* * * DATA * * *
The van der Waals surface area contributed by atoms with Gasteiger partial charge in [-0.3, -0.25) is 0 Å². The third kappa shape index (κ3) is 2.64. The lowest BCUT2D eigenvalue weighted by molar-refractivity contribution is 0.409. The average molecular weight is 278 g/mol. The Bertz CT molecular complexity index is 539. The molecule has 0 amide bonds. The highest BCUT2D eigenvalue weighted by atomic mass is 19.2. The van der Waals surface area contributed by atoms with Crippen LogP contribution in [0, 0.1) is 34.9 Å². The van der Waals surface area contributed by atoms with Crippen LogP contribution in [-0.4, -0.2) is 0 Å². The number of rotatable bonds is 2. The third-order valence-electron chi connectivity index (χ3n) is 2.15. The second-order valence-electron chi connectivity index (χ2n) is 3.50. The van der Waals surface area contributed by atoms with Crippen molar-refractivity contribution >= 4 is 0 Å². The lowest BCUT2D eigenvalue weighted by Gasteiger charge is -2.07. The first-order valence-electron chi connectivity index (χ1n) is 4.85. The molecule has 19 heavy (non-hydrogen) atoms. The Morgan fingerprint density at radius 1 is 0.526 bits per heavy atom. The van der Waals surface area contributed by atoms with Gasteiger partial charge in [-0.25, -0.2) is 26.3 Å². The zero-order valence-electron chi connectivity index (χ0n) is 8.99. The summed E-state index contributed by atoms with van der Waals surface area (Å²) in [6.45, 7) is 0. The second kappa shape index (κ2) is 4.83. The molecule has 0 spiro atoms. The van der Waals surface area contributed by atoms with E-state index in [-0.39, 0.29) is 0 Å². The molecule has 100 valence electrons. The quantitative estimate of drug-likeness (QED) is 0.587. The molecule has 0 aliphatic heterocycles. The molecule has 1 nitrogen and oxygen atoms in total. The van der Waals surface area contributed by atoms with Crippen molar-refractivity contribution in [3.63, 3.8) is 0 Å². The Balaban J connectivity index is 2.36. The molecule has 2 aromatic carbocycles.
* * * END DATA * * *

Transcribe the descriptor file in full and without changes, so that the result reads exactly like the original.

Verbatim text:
The van der Waals surface area contributed by atoms with Gasteiger partial charge in [-0.3, -0.25) is 0 Å². The third kappa shape index (κ3) is 2.64. The lowest BCUT2D eigenvalue weighted by molar-refractivity contribution is 0.409. The average molecular weight is 278 g/mol. The Bertz CT molecular complexity index is 539. The molecule has 0 amide bonds. The highest BCUT2D eigenvalue weighted by atomic mass is 19.2. The van der Waals surface area contributed by atoms with Crippen LogP contribution in [0, 0.1) is 34.9 Å². The van der Waals surface area contributed by atoms with Crippen LogP contribution in [-0.4, -0.2) is 0 Å². The number of rotatable bonds is 2. The third-order valence-electron chi connectivity index (χ3n) is 2.15. The second-order valence-electron chi connectivity index (χ2n) is 3.50. The van der Waals surface area contributed by atoms with Crippen molar-refractivity contribution >= 4 is 0 Å². The lowest BCUT2D eigenvalue weighted by Gasteiger charge is -2.07. The first-order valence-electron chi connectivity index (χ1n) is 4.85. The molecule has 19 heavy (non-hydrogen) atoms. The Morgan fingerprint density at radius 1 is 0.526 bits per heavy atom. The van der Waals surface area contributed by atoms with Gasteiger partial charge in [-0.25, -0.2) is 26.3 Å². The zero-order valence-electron chi connectivity index (χ0n) is 8.99. The summed E-state index contributed by atoms with van der Waals surface area (Å²) in [6.45, 7) is 0. The second kappa shape index (κ2) is 4.83. The molecule has 0 spiro atoms. The van der Waals surface area contributed by atoms with E-state index in [-0.39, 0.29) is 0 Å². The molecule has 100 valence electrons. The quantitative estimate of drug-likeness (QED) is 0.587. The molecule has 0 aliphatic heterocycles. The molecule has 1 nitrogen and oxygen atoms in total. The van der Waals surface area contributed by atoms with Crippen molar-refractivity contribution in [3.63, 3.8) is 0 Å². The Balaban J connectivity index is 2.36. The molecule has 2 aromatic carbocycles.